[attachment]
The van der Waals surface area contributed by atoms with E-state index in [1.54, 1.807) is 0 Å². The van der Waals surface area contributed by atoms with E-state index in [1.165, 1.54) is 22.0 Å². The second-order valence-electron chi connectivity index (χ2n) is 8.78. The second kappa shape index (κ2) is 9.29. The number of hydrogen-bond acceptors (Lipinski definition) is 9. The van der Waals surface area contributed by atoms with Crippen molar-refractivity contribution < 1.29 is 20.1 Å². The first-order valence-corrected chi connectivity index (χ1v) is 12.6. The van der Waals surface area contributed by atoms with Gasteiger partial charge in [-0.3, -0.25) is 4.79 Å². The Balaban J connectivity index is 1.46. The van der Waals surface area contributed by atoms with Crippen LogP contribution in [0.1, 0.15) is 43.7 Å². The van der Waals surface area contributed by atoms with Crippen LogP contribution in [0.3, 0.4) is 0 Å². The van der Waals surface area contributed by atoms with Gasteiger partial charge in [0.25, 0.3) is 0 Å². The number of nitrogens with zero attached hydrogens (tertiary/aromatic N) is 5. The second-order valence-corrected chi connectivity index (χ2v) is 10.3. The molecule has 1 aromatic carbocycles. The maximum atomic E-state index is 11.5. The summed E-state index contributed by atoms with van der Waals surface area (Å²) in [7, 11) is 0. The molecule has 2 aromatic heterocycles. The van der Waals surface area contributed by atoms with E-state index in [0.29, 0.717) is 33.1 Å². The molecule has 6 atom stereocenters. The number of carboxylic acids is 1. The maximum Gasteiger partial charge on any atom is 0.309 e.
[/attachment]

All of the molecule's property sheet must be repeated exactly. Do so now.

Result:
The van der Waals surface area contributed by atoms with E-state index in [1.54, 1.807) is 0 Å². The van der Waals surface area contributed by atoms with E-state index in [1.165, 1.54) is 22.0 Å². The second-order valence-electron chi connectivity index (χ2n) is 8.78. The second kappa shape index (κ2) is 9.29. The number of hydrogen-bond acceptors (Lipinski definition) is 9. The van der Waals surface area contributed by atoms with Crippen molar-refractivity contribution < 1.29 is 20.1 Å². The first-order valence-corrected chi connectivity index (χ1v) is 12.6. The van der Waals surface area contributed by atoms with Gasteiger partial charge in [-0.3, -0.25) is 4.79 Å². The Balaban J connectivity index is 1.46. The van der Waals surface area contributed by atoms with Crippen LogP contribution in [0.1, 0.15) is 43.7 Å². The van der Waals surface area contributed by atoms with Crippen LogP contribution in [0.3, 0.4) is 0 Å². The van der Waals surface area contributed by atoms with Gasteiger partial charge in [0.25, 0.3) is 0 Å². The number of nitrogens with zero attached hydrogens (tertiary/aromatic N) is 5. The second-order valence-corrected chi connectivity index (χ2v) is 10.3. The molecule has 1 aromatic carbocycles. The maximum atomic E-state index is 11.5. The summed E-state index contributed by atoms with van der Waals surface area (Å²) in [7, 11) is 0. The molecule has 2 aromatic heterocycles. The van der Waals surface area contributed by atoms with E-state index in [0.29, 0.717) is 33.1 Å². The molecule has 6 atom stereocenters. The number of carboxylic acids is 1. The maximum Gasteiger partial charge on any atom is 0.309 e.